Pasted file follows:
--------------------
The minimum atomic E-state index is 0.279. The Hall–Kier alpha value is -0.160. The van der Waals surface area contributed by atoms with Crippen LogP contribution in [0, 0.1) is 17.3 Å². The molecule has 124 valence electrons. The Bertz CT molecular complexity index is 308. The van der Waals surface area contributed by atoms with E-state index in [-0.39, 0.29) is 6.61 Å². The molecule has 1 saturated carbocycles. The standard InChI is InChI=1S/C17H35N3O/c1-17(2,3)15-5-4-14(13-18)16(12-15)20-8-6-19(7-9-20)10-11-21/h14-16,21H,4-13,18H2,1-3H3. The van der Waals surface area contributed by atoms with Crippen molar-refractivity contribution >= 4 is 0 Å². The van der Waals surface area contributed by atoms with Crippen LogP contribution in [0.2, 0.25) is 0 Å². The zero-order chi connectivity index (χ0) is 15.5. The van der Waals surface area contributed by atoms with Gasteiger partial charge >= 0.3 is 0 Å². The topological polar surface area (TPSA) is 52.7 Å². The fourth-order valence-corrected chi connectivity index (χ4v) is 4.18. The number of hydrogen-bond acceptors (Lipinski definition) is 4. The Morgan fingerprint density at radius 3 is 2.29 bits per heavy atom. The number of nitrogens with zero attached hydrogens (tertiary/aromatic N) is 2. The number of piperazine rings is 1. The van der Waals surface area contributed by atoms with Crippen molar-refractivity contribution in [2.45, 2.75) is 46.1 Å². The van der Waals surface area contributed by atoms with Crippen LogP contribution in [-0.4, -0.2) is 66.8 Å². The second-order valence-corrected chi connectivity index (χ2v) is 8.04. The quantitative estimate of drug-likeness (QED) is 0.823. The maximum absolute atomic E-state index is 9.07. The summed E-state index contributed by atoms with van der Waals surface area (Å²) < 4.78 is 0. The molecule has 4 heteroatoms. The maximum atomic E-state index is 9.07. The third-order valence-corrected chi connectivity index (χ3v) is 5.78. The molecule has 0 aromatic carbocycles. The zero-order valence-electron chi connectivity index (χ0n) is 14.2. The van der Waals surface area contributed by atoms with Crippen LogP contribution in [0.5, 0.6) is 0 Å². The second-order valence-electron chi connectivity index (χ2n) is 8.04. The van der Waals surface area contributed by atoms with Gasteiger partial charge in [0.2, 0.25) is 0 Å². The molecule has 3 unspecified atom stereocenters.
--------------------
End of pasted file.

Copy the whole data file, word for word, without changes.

The minimum atomic E-state index is 0.279. The Hall–Kier alpha value is -0.160. The van der Waals surface area contributed by atoms with Crippen LogP contribution in [0, 0.1) is 17.3 Å². The molecule has 124 valence electrons. The Bertz CT molecular complexity index is 308. The van der Waals surface area contributed by atoms with E-state index in [-0.39, 0.29) is 6.61 Å². The molecule has 1 saturated carbocycles. The standard InChI is InChI=1S/C17H35N3O/c1-17(2,3)15-5-4-14(13-18)16(12-15)20-8-6-19(7-9-20)10-11-21/h14-16,21H,4-13,18H2,1-3H3. The van der Waals surface area contributed by atoms with Crippen molar-refractivity contribution >= 4 is 0 Å². The van der Waals surface area contributed by atoms with Crippen LogP contribution in [0.2, 0.25) is 0 Å². The zero-order chi connectivity index (χ0) is 15.5. The van der Waals surface area contributed by atoms with Gasteiger partial charge >= 0.3 is 0 Å². The topological polar surface area (TPSA) is 52.7 Å². The fourth-order valence-corrected chi connectivity index (χ4v) is 4.18. The number of hydrogen-bond acceptors (Lipinski definition) is 4. The Morgan fingerprint density at radius 3 is 2.29 bits per heavy atom. The number of nitrogens with zero attached hydrogens (tertiary/aromatic N) is 2. The number of piperazine rings is 1. The van der Waals surface area contributed by atoms with Crippen molar-refractivity contribution in [2.45, 2.75) is 46.1 Å². The van der Waals surface area contributed by atoms with Crippen LogP contribution in [-0.4, -0.2) is 66.8 Å². The second-order valence-corrected chi connectivity index (χ2v) is 8.04. The quantitative estimate of drug-likeness (QED) is 0.823. The maximum absolute atomic E-state index is 9.07. The summed E-state index contributed by atoms with van der Waals surface area (Å²) < 4.78 is 0. The molecule has 4 heteroatoms. The maximum atomic E-state index is 9.07. The third-order valence-corrected chi connectivity index (χ3v) is 5.78. The molecule has 0 aromatic carbocycles. The zero-order valence-electron chi connectivity index (χ0n) is 14.2. The van der Waals surface area contributed by atoms with Crippen LogP contribution in [0.5, 0.6) is 0 Å². The second-order valence-electron chi connectivity index (χ2n) is 8.04. The van der Waals surface area contributed by atoms with Gasteiger partial charge in [0.2, 0.25) is 0 Å². The molecule has 3 unspecified atom stereocenters.